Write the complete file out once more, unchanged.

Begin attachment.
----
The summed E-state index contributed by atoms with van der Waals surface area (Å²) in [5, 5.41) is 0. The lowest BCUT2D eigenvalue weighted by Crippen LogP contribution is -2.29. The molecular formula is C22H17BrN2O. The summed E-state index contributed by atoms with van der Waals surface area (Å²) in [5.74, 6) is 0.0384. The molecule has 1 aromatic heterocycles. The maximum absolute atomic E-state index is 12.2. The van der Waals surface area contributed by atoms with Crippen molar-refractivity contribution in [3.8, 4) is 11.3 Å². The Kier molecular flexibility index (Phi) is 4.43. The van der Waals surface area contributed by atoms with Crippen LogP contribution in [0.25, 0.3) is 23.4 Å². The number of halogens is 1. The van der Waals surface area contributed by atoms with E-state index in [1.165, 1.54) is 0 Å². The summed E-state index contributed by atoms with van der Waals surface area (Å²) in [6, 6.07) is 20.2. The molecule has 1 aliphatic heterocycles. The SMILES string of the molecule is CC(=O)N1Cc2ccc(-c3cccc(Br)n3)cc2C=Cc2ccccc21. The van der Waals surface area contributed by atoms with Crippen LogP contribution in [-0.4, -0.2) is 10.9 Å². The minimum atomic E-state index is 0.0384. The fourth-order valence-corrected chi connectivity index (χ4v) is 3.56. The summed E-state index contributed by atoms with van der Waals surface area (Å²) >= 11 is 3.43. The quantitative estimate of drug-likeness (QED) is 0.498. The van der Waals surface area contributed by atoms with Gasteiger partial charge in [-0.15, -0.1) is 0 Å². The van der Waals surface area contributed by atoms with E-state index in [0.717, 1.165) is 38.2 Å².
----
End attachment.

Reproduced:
The summed E-state index contributed by atoms with van der Waals surface area (Å²) in [5, 5.41) is 0. The lowest BCUT2D eigenvalue weighted by Crippen LogP contribution is -2.29. The molecular formula is C22H17BrN2O. The summed E-state index contributed by atoms with van der Waals surface area (Å²) in [5.74, 6) is 0.0384. The molecule has 1 aromatic heterocycles. The maximum absolute atomic E-state index is 12.2. The van der Waals surface area contributed by atoms with Crippen molar-refractivity contribution in [3.8, 4) is 11.3 Å². The Kier molecular flexibility index (Phi) is 4.43. The van der Waals surface area contributed by atoms with Crippen LogP contribution in [0.25, 0.3) is 23.4 Å². The number of halogens is 1. The van der Waals surface area contributed by atoms with E-state index in [1.165, 1.54) is 0 Å². The summed E-state index contributed by atoms with van der Waals surface area (Å²) in [6, 6.07) is 20.2. The molecule has 1 aliphatic heterocycles. The SMILES string of the molecule is CC(=O)N1Cc2ccc(-c3cccc(Br)n3)cc2C=Cc2ccccc21. The van der Waals surface area contributed by atoms with Crippen LogP contribution in [-0.4, -0.2) is 10.9 Å². The minimum atomic E-state index is 0.0384. The fourth-order valence-corrected chi connectivity index (χ4v) is 3.56. The summed E-state index contributed by atoms with van der Waals surface area (Å²) >= 11 is 3.43. The quantitative estimate of drug-likeness (QED) is 0.498. The van der Waals surface area contributed by atoms with Gasteiger partial charge in [-0.15, -0.1) is 0 Å². The van der Waals surface area contributed by atoms with E-state index in [0.717, 1.165) is 38.2 Å².